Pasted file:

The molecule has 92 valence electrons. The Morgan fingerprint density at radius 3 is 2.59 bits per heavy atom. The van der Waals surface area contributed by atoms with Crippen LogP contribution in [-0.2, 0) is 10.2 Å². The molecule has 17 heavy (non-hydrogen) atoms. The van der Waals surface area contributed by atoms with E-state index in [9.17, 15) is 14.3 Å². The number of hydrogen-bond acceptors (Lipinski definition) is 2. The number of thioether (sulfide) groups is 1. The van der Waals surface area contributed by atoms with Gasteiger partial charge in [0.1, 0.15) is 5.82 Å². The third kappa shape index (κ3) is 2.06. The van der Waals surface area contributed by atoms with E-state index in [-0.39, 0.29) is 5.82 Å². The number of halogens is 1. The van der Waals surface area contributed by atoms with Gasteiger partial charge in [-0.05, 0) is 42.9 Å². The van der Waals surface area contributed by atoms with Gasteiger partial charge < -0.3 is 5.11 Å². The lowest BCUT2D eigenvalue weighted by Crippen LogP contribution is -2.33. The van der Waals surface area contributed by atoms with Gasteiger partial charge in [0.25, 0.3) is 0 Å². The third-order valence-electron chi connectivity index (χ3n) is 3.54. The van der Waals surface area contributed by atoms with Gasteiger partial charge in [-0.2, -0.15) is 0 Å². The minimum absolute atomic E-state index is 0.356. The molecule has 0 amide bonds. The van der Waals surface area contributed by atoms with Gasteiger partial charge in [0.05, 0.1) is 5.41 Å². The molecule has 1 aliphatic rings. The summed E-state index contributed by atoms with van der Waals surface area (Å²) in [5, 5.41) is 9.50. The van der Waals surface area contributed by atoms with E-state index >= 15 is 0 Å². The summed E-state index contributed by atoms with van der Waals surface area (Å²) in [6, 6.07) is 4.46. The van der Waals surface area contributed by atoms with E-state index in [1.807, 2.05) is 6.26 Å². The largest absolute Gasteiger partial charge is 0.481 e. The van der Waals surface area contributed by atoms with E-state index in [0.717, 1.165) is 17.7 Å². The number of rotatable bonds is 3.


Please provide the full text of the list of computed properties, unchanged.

The molecule has 92 valence electrons. The Morgan fingerprint density at radius 3 is 2.59 bits per heavy atom. The van der Waals surface area contributed by atoms with Crippen LogP contribution in [-0.2, 0) is 10.2 Å². The molecule has 17 heavy (non-hydrogen) atoms. The van der Waals surface area contributed by atoms with E-state index in [9.17, 15) is 14.3 Å². The number of hydrogen-bond acceptors (Lipinski definition) is 2. The number of thioether (sulfide) groups is 1. The van der Waals surface area contributed by atoms with Gasteiger partial charge in [0.1, 0.15) is 5.82 Å². The third kappa shape index (κ3) is 2.06. The van der Waals surface area contributed by atoms with E-state index in [-0.39, 0.29) is 5.82 Å². The number of halogens is 1. The van der Waals surface area contributed by atoms with Gasteiger partial charge in [-0.05, 0) is 42.9 Å². The van der Waals surface area contributed by atoms with Gasteiger partial charge < -0.3 is 5.11 Å². The lowest BCUT2D eigenvalue weighted by Crippen LogP contribution is -2.33. The van der Waals surface area contributed by atoms with Gasteiger partial charge in [0.25, 0.3) is 0 Å². The third-order valence-electron chi connectivity index (χ3n) is 3.54. The van der Waals surface area contributed by atoms with Gasteiger partial charge in [-0.2, -0.15) is 0 Å². The minimum absolute atomic E-state index is 0.356. The molecule has 0 amide bonds. The van der Waals surface area contributed by atoms with Gasteiger partial charge in [0.05, 0.1) is 5.41 Å². The molecule has 1 aliphatic rings. The summed E-state index contributed by atoms with van der Waals surface area (Å²) in [5, 5.41) is 9.50. The van der Waals surface area contributed by atoms with E-state index >= 15 is 0 Å². The summed E-state index contributed by atoms with van der Waals surface area (Å²) in [6, 6.07) is 4.46. The van der Waals surface area contributed by atoms with E-state index in [1.807, 2.05) is 6.26 Å². The largest absolute Gasteiger partial charge is 0.481 e. The van der Waals surface area contributed by atoms with E-state index in [0.717, 1.165) is 17.7 Å². The number of rotatable bonds is 3.